November 5th, 2010
10:37 AM ET

Friday's intriguing people

Germany's first female rabbi since WWII

Alina Treiger, 31, became the first female rabbi in Germany since World War II with her ordination Thursday, the German news outlet The Local reported.

Treiger, who was born in Ukraine but moved to Berlin, Germany, in 2001, was ordained before an audience that included 30 prominent rabbis from around the world, some of whom are women, the report said.

Treiger will lead the Jewish communities in the cities of Oldenburg and Delmenhorst in Lower Saxony but will not be recognized as a rabbi by Orthodox Jews, who reject the ordination of women, according to The Local.

Regina Jonas, the last woman to be ordained a rabbi in Germany, died in 1944 at Auschwitz, the Nazi concentration camp in Poland, the report said.

Generous lottery winners

A Canadian couple who won an $11 million lottery jackpot say they're "just country hicks" who really don't need that kind of money, so they've given most of it away, The Canadian Press reported.

Allen and Violet Large have been married for 36 years, live in a 147-year-old house in Lower Truro, Nova Scotia, drive a 1987 Dodge Diplomat and say they don't need much else, according to Canadian media reports.

"We have each other that's the main thing. We don't live in a modern house or have new cars, no fandangle things. You're born with nothing, you're going to die the same way," Violet told The Canadian Press.

The bulk of the money has gone to more than 70 charities, including churches, fire departments and hospitals. They kept 2 percent about $220,000 to tide them over and give a little something to relatives, media reports say.

"We were sitting quite well before we ever won this money. We weren't millionaires, but we were well to do,"  Allen Large, 75, told The Canadian Press.

Violet Large, 78, is recovering from chemotherapy for ovarian cancer, but the couple said they knew the money couldn't help her health, the CBC reported. And without it to worry about, she can concentrate on recovering.

"It could be worse because I'm not bedfast, and I haven't been sick to my stomach, so I'm very fortunate," she told the CBC.  "We made the donations, which really has perked us up."

And it seems they just enjoy playing the lottery. They said they'll still be buying tickets, the CBC said.

A true 'Survivor'

Ethan Zohn, a former professional soccer player and winner of "Survivor: Africa" in 2002, will run the New York City Marathon this weekend as a cancer survivor, the New York Daily News reports.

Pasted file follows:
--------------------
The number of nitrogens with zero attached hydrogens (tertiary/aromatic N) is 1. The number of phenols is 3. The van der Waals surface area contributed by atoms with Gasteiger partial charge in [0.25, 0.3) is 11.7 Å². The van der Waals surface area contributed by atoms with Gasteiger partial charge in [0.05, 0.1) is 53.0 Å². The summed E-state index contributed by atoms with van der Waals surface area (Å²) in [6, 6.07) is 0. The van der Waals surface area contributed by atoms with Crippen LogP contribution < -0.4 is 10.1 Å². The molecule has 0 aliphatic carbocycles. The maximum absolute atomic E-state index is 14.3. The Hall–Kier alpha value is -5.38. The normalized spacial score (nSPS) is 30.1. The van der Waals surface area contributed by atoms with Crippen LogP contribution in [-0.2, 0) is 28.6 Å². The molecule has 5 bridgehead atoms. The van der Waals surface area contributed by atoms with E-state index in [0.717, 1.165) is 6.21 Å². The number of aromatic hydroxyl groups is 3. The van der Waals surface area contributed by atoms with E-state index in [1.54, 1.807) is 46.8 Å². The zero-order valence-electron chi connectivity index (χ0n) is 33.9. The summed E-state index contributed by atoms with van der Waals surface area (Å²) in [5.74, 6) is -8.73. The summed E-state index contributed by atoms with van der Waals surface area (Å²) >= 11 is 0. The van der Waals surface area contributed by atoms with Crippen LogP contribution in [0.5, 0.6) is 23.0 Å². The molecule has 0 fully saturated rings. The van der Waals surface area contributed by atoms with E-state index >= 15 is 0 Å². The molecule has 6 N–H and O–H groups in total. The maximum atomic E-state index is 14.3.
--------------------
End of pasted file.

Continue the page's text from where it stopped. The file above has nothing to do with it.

Zohn was diagnosed with a rare form of Hodgkin's Lymphoma in April 2009 but was declared cancer free in May of this year, according to the newspaper.

He and his 49 teammates are running this weekend to help fight another disease HIV/AIDS, the Daily News said. They hope to raise $200,000 for Zohn's GrassrootSoccer, which teaches soccer professionals in Africa how to educate kids about HIV through soccer drills, the paper reported.

"I realize every step I'm taking and the pounding on the pavement is not just for me. It's for all the people who have been through cancer and all the kids in Africa who are dying of AIDS. I'm not just running for myself," he told the Daily News.

soundoff (46 Responses)
  1. Today

    These two can co-author "Lottery for Dummies" cause that's what they are.

    November 5, 2010 at 7:02 pm | Report abuse |
  2. Gosh

    How can you possibly twist the good actions of these two people here?

    What possible negative incentive could they have for giving away their money? It can only cost them.

    And how does this indicate a lack of intelligence? If you think life is to achieve a certain object, your life really is pointless. Objects mean nothing. It is only the experience of pursuing something that is of value.
    These two enjoy playing the lottery. They don't want the money, but they enjoying the act of pursuing it.

    Indeed, they seem to know more of the big picture of life than the average CEO on Wall Street.

    All immoral people, since they believe that morality can't exist, think all good people are hypocrites. If one was study the responses of the people here, it would be interesting to see whether those who supported the couples actions were in general more moral, than those who jeered at them, and thus happier.

    November 5, 2010 at 7:25 pm | Report abuse |
  3. Gosh

    If you think I'm wrong, feel free to let me know. But please be specific. Hopefully this discussion can be a mature one so that the real truth of the issue can come out.

    November 5, 2010 at 7:27 pm | Report abuse |
  4. Smokey

    There's a lot of good people in the world and it's nice to hear about some of them once in a while. More news should be like this.

    November 5, 2010 at 7:35 pm | Report abuse |
  5. Harm

    As someone from Canada, we are just as blown away with this sort of generosity here north of the border as well. It should be noted that this speaks more to the character of the people (funding for healthcare aside – and we don't have a 100% funded healthcare system. Having cancer here in Canada can also mean being out of pocket hundreds of thousands of dollars as well depending on what kind of medication or other expenses incurred etc...). It is an eye opener how the responses to the news of two very generous people who seem to understand that money can't buy happiness (even though for the people who feel that they felt they could have done a better job with these winnings) can have such a hateful and vile response from so many people (even here in Canada). We need more people with hearts of giving like Allen and Violet.

    November 6, 2010 at 7:31 am | Report abuse |
  6. Walter

    Danke für den Post! :)

    July 18, 2011 at 9:15 pm | Report abuse |
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